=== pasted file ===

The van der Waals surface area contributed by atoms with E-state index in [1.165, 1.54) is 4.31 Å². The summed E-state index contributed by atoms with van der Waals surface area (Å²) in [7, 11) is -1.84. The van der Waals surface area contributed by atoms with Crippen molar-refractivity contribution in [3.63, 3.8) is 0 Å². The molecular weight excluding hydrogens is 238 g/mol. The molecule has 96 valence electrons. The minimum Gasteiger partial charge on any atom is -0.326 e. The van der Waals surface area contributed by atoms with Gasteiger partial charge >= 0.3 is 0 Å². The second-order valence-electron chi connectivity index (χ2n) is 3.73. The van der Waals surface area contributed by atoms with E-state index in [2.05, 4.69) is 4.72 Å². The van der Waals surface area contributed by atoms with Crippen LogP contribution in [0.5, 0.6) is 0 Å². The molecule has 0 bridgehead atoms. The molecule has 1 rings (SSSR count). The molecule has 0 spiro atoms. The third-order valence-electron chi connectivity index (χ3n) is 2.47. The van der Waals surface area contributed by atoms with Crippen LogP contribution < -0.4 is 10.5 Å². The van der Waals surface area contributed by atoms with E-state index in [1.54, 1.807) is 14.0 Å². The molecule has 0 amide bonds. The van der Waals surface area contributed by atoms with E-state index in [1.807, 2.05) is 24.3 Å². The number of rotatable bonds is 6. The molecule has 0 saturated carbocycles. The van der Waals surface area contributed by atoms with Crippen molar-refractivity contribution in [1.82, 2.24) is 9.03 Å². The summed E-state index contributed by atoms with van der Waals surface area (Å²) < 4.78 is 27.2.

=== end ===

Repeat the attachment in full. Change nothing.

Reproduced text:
The van der Waals surface area contributed by atoms with E-state index in [1.165, 1.54) is 4.31 Å². The summed E-state index contributed by atoms with van der Waals surface area (Å²) in [7, 11) is -1.84. The van der Waals surface area contributed by atoms with Crippen molar-refractivity contribution in [3.63, 3.8) is 0 Å². The molecular weight excluding hydrogens is 238 g/mol. The molecule has 96 valence electrons. The minimum Gasteiger partial charge on any atom is -0.326 e. The van der Waals surface area contributed by atoms with Gasteiger partial charge >= 0.3 is 0 Å². The second-order valence-electron chi connectivity index (χ2n) is 3.73. The van der Waals surface area contributed by atoms with E-state index in [2.05, 4.69) is 4.72 Å². The van der Waals surface area contributed by atoms with Crippen LogP contribution in [0.5, 0.6) is 0 Å². The molecule has 0 bridgehead atoms. The molecule has 1 rings (SSSR count). The molecule has 0 spiro atoms. The third-order valence-electron chi connectivity index (χ3n) is 2.47. The van der Waals surface area contributed by atoms with Crippen LogP contribution < -0.4 is 10.5 Å². The van der Waals surface area contributed by atoms with E-state index in [1.54, 1.807) is 14.0 Å². The molecule has 0 amide bonds. The van der Waals surface area contributed by atoms with E-state index in [1.807, 2.05) is 24.3 Å². The number of rotatable bonds is 6. The molecule has 0 saturated carbocycles. The van der Waals surface area contributed by atoms with Crippen molar-refractivity contribution in [1.82, 2.24) is 9.03 Å². The summed E-state index contributed by atoms with van der Waals surface area (Å²) < 4.78 is 27.2.